FPE Honors Two John L. Bryan GRA Award Recipients

news story image

From left: Mahdi Tlemsani ad Genevieve Tan.

Mahdi Tlemsani and Genevieve Tan, both students in the UMD Department of Fire Protection Engineering, are recipients of the John L. Bryan Graduate Research Assistantship (GRA) Award for the 2021/2022 academic year.

The John L. Bryan Chair Endowment provides support for up to two GRAs each year. The funding is offered to outstanding, incoming FPE Master of Science (M.S.) students, domestic or international, and is awarded on a competitive basis. The award includes up to 25 standard tuition credits, health benefits and a $32K stipend.

"I would like to express my thanks to everyone involved in selecting the awardees," said Tlemsani. "I cannot appropriately describe what having this opportunity means for me and my family. I am beyond ecstatic and truly excited for the future!"

Originally from Miami, Florida, Mahdi moved to Maryland at age 8. He's part of the FPE B.S./M.S. combined program and has been involved in research for the majority of his undergraduate career, having initially worked in Michael Gollner's lab where he studied the dynamics of inclined flames. Mahdi continued gaining research experience at the National Institute of Standards and Technology (NIST) under Isaac Leventon, characterizing firebrands via image analysis. Tlemsani, who is also pursuing a double degree in geographical sciences at UMD, is the current treasurer of the Salamander Student Society and a big volleyball enthusiast. Although his current research topic is still under development, Mahdi says a primary topic of interest is wildfires and the wildland-urban interface.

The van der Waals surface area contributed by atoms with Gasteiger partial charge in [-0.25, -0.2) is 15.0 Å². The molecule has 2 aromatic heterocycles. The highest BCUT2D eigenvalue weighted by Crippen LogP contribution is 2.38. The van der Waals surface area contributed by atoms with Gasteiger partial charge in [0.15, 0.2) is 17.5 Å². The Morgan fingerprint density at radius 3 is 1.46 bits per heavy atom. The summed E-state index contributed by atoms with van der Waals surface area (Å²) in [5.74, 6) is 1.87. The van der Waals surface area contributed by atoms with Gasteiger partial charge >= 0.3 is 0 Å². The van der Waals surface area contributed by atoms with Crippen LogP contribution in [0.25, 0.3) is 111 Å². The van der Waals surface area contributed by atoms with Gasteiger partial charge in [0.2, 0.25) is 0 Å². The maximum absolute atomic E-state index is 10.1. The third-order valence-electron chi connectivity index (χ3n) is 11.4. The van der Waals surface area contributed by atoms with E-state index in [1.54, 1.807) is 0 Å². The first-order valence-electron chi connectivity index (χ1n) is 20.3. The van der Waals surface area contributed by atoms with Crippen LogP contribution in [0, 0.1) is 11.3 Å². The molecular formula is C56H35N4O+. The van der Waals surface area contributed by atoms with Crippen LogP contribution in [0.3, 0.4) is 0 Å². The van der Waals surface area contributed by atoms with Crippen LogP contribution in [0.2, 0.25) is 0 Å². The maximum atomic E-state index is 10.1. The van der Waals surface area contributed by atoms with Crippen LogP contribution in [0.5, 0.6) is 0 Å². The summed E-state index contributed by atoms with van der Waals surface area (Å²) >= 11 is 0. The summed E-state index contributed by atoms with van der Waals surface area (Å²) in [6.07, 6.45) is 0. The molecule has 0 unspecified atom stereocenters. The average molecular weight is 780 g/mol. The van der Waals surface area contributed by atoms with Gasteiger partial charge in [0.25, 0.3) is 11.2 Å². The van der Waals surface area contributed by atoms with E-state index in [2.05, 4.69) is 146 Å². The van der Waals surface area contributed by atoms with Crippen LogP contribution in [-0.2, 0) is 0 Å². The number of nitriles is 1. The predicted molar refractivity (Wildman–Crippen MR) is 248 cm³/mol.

Genevieve Tan, currently an FPE Undergraduate Student, completed high school with an additional associates degree in general engineering from Montgomery College. "When I joined UMD Fire Protection Engineering, I quickly developed an interest in the fields of human behavior in fire and community resilience," she said.

To gain more exposure to disaster mitigation issues, Tan worked with social scientists at NIST in 2020 to study emergency communications used in Puerto Rico during Hurricane Maria. For her master’s degree, she plans to study fire safety in developing countries with a focus on high-density urban areas or informal settlements. Her research topic is still under development.

For additional information, please contact FPE Professor, Arnaud Trouvé (atrouve@umd.edu).

Published April 6, 2021